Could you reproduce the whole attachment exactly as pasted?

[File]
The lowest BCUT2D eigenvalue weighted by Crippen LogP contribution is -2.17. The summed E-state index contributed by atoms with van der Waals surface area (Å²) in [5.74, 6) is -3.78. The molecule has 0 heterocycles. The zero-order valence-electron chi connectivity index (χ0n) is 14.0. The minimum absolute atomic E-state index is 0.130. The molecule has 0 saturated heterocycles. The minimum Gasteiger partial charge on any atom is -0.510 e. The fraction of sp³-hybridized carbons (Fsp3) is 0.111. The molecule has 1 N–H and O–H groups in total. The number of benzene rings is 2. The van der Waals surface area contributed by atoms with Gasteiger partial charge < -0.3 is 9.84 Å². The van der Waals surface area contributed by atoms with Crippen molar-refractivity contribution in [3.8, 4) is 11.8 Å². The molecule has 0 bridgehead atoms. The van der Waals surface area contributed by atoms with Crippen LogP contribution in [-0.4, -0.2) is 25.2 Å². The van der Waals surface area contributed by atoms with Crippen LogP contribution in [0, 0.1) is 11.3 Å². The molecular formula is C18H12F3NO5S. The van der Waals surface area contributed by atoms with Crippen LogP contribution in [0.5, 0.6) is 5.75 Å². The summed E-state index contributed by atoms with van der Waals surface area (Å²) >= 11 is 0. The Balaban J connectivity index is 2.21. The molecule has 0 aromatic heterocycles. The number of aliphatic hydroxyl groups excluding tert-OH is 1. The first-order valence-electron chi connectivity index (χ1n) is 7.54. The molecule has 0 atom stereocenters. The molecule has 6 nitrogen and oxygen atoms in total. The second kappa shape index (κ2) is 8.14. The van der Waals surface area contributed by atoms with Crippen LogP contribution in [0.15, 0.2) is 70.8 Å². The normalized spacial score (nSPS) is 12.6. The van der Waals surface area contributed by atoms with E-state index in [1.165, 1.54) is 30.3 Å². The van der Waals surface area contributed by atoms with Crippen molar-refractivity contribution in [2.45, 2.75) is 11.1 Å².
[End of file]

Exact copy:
The lowest BCUT2D eigenvalue weighted by Crippen LogP contribution is -2.17. The summed E-state index contributed by atoms with van der Waals surface area (Å²) in [5.74, 6) is -3.78. The molecule has 0 heterocycles. The zero-order valence-electron chi connectivity index (χ0n) is 14.0. The minimum absolute atomic E-state index is 0.130. The molecule has 0 saturated heterocycles. The minimum Gasteiger partial charge on any atom is -0.510 e. The fraction of sp³-hybridized carbons (Fsp3) is 0.111. The molecule has 1 N–H and O–H groups in total. The number of benzene rings is 2. The van der Waals surface area contributed by atoms with Gasteiger partial charge < -0.3 is 9.84 Å². The van der Waals surface area contributed by atoms with Crippen molar-refractivity contribution in [3.8, 4) is 11.8 Å². The molecule has 0 bridgehead atoms. The van der Waals surface area contributed by atoms with Crippen LogP contribution in [-0.4, -0.2) is 25.2 Å². The van der Waals surface area contributed by atoms with Crippen LogP contribution in [0, 0.1) is 11.3 Å². The molecular formula is C18H12F3NO5S. The van der Waals surface area contributed by atoms with Crippen LogP contribution in [0.5, 0.6) is 5.75 Å². The summed E-state index contributed by atoms with van der Waals surface area (Å²) >= 11 is 0. The Balaban J connectivity index is 2.21. The molecule has 0 aromatic heterocycles. The number of aliphatic hydroxyl groups excluding tert-OH is 1. The first-order valence-electron chi connectivity index (χ1n) is 7.54. The molecule has 0 atom stereocenters. The molecule has 6 nitrogen and oxygen atoms in total. The second kappa shape index (κ2) is 8.14. The van der Waals surface area contributed by atoms with Crippen LogP contribution in [0.15, 0.2) is 70.8 Å². The normalized spacial score (nSPS) is 12.6. The van der Waals surface area contributed by atoms with E-state index in [1.165, 1.54) is 30.3 Å². The van der Waals surface area contributed by atoms with Crippen molar-refractivity contribution in [2.45, 2.75) is 11.1 Å².